The accident occurred Tuesday at 2:55 a.m. and caused 24 deaths and 14 injuries. The case appeared to be a simple transit incident, but the story became progressively strange as authorities realized most of the travelers didn’t have identification, and later learned they were participating in a free trip that covered transport, food, and lodging.   

Police investigations determined the 38 victims were used as drug mules without their knowledge.

Ecuadorean authorities have said they are not surprised by the discovery. This year over two tons of cocaine has been smuggled in international tour buses transporting “beneficiaries” of free trips.

Security forces in both Ecuador and Colombia are collaborating on the investigation to determine the causes of the accident and identify those responsible for the cargo.

Relatives and friends of the victims, most of who come from El Guabal neighborhood, in the city of Cali, claim the free trip was offered by a woman who lives in the community.

So far her identity has not been revealed, but authorities have been told she is a nurse. She was also on the bus during the accident and suffered severe injuries.   

This new mode of trafficking has been witnessed since early 2017 when half a ton of illicit substances were seized in the northern Ecuadorean city of Tulcan.

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Venezuela Dismantled Drug Trafficking Network

Caracas, Jul 12 (Prensa Latina) As part of a continued campaign against drug-trafficking Venezuela's Attorney General, Tarek William Saab, reported the seizure of 82 kgs of cocaine in five shipments made through the MRW parcel company, bound to the Netherlands and Ivory Coast.

The head of the Public Prosecutor's Office explained that from June 20 to 22 officers of the Anti-drug Command of the Bolivarian National Guard detected five shipments of furniture and paintings in which they found several packages with the illegal substance.

He said that four of these shipments had originated in the state of Tachira and one from Anzoategui, and were discovered at the headquarters of MRW in Caracas.

At a press conference Saab added that for sending these parcels the traffickers used false identities, although the prosecution managed to identify the head of the criminal organization as Edgar Vitelio Bermudez, against whom an arrest warrant was issued.

The Public Prosecutor's Office, along with other State security forces, proceeded to raid the MRW offices in the towns of La Fria (Tachira) and Lecherias (Anzoategui), as well as Bermudez' properties.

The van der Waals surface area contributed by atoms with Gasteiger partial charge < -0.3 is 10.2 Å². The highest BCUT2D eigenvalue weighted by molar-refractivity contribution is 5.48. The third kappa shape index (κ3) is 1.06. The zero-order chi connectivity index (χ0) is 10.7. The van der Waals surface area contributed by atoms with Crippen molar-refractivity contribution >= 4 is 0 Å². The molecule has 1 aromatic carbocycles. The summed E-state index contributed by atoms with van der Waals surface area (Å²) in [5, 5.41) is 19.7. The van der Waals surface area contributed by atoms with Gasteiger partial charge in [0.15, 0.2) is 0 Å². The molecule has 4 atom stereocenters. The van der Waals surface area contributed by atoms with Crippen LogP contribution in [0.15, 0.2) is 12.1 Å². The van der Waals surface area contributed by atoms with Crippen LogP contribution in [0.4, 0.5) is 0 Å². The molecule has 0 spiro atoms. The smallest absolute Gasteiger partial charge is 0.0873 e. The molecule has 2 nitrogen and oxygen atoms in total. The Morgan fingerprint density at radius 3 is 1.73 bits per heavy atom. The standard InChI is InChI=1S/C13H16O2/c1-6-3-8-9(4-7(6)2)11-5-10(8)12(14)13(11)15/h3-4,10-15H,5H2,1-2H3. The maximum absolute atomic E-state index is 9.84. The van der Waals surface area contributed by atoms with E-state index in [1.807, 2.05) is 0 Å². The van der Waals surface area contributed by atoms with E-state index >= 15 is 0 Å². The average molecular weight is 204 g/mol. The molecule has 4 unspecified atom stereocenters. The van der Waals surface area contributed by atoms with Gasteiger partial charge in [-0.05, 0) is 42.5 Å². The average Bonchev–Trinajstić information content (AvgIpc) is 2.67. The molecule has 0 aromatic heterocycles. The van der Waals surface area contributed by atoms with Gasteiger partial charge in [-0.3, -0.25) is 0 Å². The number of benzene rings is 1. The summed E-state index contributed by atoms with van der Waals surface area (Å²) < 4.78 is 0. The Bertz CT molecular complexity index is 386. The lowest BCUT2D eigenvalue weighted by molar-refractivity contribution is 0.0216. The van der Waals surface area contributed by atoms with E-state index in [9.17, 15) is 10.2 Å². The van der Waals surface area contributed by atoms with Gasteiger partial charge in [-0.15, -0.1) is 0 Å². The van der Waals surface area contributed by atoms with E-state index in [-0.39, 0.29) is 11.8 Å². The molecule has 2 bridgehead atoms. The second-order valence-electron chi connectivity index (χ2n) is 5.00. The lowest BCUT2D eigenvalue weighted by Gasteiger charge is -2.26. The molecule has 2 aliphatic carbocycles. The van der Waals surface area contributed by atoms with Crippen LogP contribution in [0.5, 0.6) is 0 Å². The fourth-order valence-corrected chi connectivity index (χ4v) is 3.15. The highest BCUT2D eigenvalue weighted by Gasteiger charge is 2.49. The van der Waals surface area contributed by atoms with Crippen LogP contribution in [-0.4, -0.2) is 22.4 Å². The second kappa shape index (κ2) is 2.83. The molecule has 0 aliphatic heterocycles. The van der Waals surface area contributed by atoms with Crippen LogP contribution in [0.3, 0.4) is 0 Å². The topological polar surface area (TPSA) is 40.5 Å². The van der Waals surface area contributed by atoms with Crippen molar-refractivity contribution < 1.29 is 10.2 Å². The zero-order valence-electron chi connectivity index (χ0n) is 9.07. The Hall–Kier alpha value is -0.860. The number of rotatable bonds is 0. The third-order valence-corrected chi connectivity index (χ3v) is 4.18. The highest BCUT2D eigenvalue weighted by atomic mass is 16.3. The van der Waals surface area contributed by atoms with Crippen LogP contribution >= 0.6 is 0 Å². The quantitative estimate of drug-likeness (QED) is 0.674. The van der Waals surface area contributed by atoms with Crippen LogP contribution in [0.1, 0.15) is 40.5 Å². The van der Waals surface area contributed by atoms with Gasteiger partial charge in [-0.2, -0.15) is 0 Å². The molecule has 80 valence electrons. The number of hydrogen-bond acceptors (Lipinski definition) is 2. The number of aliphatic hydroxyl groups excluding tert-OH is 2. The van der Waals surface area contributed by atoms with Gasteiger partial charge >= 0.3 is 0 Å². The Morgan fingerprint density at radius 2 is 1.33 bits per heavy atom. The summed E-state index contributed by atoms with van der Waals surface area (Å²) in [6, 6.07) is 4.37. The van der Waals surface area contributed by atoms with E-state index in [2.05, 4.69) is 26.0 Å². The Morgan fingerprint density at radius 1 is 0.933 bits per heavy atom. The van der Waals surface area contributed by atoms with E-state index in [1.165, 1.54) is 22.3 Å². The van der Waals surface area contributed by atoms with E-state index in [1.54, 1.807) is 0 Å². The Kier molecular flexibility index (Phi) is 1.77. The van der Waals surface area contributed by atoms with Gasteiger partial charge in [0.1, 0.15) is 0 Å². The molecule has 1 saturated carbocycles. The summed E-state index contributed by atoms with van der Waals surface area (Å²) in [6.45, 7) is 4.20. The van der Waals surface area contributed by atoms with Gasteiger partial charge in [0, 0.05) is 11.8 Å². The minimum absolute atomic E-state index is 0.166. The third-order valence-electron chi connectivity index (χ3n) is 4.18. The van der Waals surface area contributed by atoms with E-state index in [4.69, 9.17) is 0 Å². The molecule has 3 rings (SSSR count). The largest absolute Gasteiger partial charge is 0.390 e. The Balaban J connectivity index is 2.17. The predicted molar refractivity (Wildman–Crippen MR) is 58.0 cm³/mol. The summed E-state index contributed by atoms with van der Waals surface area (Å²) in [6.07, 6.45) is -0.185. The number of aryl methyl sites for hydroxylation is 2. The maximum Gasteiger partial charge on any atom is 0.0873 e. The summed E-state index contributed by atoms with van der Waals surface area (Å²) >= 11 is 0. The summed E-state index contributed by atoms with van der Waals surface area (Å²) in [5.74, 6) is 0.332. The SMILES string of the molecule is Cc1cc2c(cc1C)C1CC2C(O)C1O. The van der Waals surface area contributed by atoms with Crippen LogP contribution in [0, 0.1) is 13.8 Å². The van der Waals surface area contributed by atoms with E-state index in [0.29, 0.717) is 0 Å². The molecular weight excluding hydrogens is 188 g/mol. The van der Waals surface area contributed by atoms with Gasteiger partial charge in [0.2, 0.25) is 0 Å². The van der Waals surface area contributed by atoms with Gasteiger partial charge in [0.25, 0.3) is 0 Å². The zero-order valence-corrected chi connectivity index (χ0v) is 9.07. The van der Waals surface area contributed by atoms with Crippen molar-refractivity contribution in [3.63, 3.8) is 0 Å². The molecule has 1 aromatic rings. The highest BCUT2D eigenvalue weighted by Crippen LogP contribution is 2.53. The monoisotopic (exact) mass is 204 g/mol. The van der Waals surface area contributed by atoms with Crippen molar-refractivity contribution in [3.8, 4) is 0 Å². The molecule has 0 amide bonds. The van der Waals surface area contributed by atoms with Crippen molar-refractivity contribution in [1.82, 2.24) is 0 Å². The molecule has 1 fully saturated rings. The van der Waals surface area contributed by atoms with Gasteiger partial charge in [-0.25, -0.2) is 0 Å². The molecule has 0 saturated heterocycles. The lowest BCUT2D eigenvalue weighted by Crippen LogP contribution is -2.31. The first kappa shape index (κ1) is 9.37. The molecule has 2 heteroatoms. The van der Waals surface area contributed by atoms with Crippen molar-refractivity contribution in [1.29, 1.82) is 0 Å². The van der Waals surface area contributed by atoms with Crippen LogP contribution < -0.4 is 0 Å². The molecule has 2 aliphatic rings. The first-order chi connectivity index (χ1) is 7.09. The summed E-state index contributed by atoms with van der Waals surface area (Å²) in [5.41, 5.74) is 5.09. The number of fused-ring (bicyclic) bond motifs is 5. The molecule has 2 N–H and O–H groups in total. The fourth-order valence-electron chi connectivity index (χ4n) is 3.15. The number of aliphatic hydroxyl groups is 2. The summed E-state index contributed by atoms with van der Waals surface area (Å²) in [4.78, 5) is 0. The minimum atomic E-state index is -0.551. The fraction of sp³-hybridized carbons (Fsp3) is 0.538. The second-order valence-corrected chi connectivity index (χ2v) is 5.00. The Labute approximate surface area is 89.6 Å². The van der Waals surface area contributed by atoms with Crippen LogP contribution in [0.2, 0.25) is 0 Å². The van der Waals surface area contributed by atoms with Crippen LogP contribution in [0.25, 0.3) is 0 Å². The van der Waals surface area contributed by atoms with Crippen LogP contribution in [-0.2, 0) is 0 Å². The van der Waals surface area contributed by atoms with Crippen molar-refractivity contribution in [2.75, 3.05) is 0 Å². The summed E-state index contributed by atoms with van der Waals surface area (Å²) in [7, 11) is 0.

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Cuba Seized over 5.5 Tons of Drugs in 2017

Havana, Jun 26 (Prensa Latina) Cuba seized more than 5.5 tons of narcotics in 2017, most of them occupied at sea during landfalls, today reported the Secretary of the National Drug Commission (CND), Antonio Israel Ybarra.

In a press conference, Ybarra explained that 95 percent of the drugs were confiscated by sea, in marijuana and cocaine packages that landed on the shores of the island after being launched into the Caribbean Sea by drug traffickers, sometimes to avoid controls and others to be collected later by consumer countries.

According to the official, Cuba is neither a transit country nor a destination for drugs and consumption is very low.

According to a prevalence survey conducted two years ago, the use of narcotics is 0.038 percent.

Ybarra specified that last year, 48 Cubans and foreigners were prosecuted for the crime of drug trafficking, while in airports the national authorities seized 57.4 kilograms of narcotics in 94 incidents.

Also, in the same period, 67,000 marijuana plants were occupied as part of Cuba's political will to fight drugs, the expert added.

Our backbone to face this scourge is prevention, which is closely related to people's education in order to foster a culture of rejection of these substances, Ybarra said.

It also ratified Cuba's policy of zero tolerance for drugs and the prevalence in the country of comprehensive strategies aimed at achieving a balance between preventive and confrontational actions.

  • Published in Cuba